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It'll be the economy, economy, economy in 2009



JEFFREY SIMPSON
October 24, 2008

The financial crisis washing over the world is a fitting metaphor for the end of the Bush administration.

The worst U.S. government since Reconstruction after the Civil War will end its eight years in office with the country's financial services sector besieged and broken, its deficit heading toward $1-trillion a year, a recession at hand, and America's economic leadership universally pilloried.

Economic misery will be bequeathed by President George W. Bush to his successor, Barack Obama, with stock portfolios ripped apart, retirement savings depleted, homes foreclosed, unemployment rising.

U.S. foreign policy, so widely disliked, will now be joined by its economic policy as something the world no longer trusts. No more will U.S. officials lecture others about how they should run their affairs when the U.S. under the Bush administration has so lamentably run its own.

The meeting the Bush administration has called for mid-November is really something forced on it by Europeans. It will be the first in a series to try to reconfigure international economic institutions, work that will be carried forward by the post-Bush administration. No country at that Washington meeting will or should listen to the Bush administration, given its track record and dwindling days in office. Indeed, British Prime Minister Gordon Brown has been the leader, and Washington the follower, in the recent stages of the recovery plan.

Countries, alas, can neither run nor hide from the effects of this U.S.-inspired meltdown, as the Bank of Canada soberly reminded Canadians yesterday.

Canada is too entwined with the U.S. to avoid being sideswiped, despite having done many things right in the past 13 years. Those good things - such as fiscal surpluses, declining debt-to-GDP ratios, and more stringent banking regulations - have cushioned Canada from what would have been a much worse hammering.

Still, the Bank of Canada warns that the financial crisis, the U.S. recession and the fall in commodities prices will make for a rough 15 to 18 months. So swiftly have matters deteriorated that the bank has "revised down considerably for 2008 and 2009" its economic projections since the ones it offered in July.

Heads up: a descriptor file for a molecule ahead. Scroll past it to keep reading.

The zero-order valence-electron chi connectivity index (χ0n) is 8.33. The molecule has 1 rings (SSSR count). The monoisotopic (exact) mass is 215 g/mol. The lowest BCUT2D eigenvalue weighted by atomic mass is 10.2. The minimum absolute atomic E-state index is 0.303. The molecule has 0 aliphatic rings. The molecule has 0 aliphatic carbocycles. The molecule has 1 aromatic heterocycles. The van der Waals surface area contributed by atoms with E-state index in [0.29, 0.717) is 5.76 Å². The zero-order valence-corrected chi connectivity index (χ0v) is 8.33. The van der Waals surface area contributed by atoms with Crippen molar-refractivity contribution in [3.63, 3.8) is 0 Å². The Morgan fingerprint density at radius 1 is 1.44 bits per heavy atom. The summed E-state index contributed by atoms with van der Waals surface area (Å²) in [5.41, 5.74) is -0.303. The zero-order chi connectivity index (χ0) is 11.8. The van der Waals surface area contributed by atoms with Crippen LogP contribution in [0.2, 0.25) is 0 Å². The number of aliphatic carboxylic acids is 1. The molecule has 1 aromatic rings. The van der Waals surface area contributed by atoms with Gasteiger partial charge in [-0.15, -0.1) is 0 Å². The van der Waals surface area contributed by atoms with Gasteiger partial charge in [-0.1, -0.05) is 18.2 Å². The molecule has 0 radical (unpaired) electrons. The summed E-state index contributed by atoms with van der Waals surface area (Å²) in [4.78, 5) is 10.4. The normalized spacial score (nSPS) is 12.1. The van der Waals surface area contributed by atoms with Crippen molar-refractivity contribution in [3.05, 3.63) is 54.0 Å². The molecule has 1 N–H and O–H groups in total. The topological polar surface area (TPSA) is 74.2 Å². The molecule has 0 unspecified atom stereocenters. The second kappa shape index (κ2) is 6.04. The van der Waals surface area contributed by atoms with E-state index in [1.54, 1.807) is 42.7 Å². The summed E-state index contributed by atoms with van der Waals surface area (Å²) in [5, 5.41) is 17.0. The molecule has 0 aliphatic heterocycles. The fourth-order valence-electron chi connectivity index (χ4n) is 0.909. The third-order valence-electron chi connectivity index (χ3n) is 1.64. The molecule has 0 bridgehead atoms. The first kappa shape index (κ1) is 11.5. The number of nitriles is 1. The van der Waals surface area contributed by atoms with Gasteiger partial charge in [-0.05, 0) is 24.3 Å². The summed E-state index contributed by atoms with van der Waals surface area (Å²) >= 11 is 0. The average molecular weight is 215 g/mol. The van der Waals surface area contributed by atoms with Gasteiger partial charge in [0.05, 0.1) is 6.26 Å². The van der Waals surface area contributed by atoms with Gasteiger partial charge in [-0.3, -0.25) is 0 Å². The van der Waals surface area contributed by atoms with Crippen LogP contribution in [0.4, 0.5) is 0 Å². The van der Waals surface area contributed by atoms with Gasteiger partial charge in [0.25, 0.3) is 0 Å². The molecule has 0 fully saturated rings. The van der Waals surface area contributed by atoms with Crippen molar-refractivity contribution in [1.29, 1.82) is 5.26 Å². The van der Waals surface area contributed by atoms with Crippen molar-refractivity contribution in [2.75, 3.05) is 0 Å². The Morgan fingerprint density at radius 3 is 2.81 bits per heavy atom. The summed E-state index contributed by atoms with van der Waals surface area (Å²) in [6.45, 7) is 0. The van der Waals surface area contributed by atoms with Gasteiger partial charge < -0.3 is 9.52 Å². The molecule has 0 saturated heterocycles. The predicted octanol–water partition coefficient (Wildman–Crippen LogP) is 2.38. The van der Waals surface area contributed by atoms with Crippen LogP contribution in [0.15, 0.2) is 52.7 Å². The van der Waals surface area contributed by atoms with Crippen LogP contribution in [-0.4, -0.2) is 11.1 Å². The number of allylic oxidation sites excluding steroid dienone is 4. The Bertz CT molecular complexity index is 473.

Very slow to non-existent growth is expected through 2009, with an upturn coming only in 2010. Maybe, but growth projections that far away should be taken with a large dose of salt. Already, Ontario has announced a $500-million deficit that could easily go higher, and B.C. Premier Gordon Campbell has announced a series of emergency measures. Other provinces will be revising their projections downward.

Politically, this downdraft means that everything will revolve around the economy for the rest of 2008 and all of 2009. Platforms can be tossed away, especially those of the Liberals and the NDP, since they were based on forecasts now wildly dated. The Harperites, too, will be hard-pressed to fulfill their promises, including the one about not running a deficit.

The Liberals, with a new leader expected in the spring and smarting from so many abstentions in the last Parliament, might want to force an election in the second half of 2009, just in case the Bank of Canada is correct that strong growth will return in 2010. Better for an opposition party to fight an election with the economy in the dumps than when it soars.

The Harperites are likely to cut spending or run a deficit, since they won't raise taxes. The premiers, naturally, have already warned against any cuts to transfers, with some of them recycling that old canard about how the Chrétien-Martin government licked the deficit on their backs.

This historical revisionism is false. Transfers were indeed reduced, but so were the budgets of every federal department except two - aboriginal affairs and justice.

Lower energy prices will certainly help manufacturing, but they'll also retard movement toward a greener economy. With fossil fuel prices high, renewables looked correspondingly more competitively priced. That competitive position will be weaker if, as the bank projects, oil hovers in the $80-to-$88-a-barrel range. Remember, though, those prices are still well above where oil was two or three years ago.

And two or three years ago, the Harper government was rolling in dough. It forked over tax cuts and billions to the provinces, and kept spending above the inflation rate. Governing sure was easy then.

 

Posted on Friday, October 24, 2008 at 01:28PM by Registered CommenterElaine in | CommentsPost a Comment | References1 Reference

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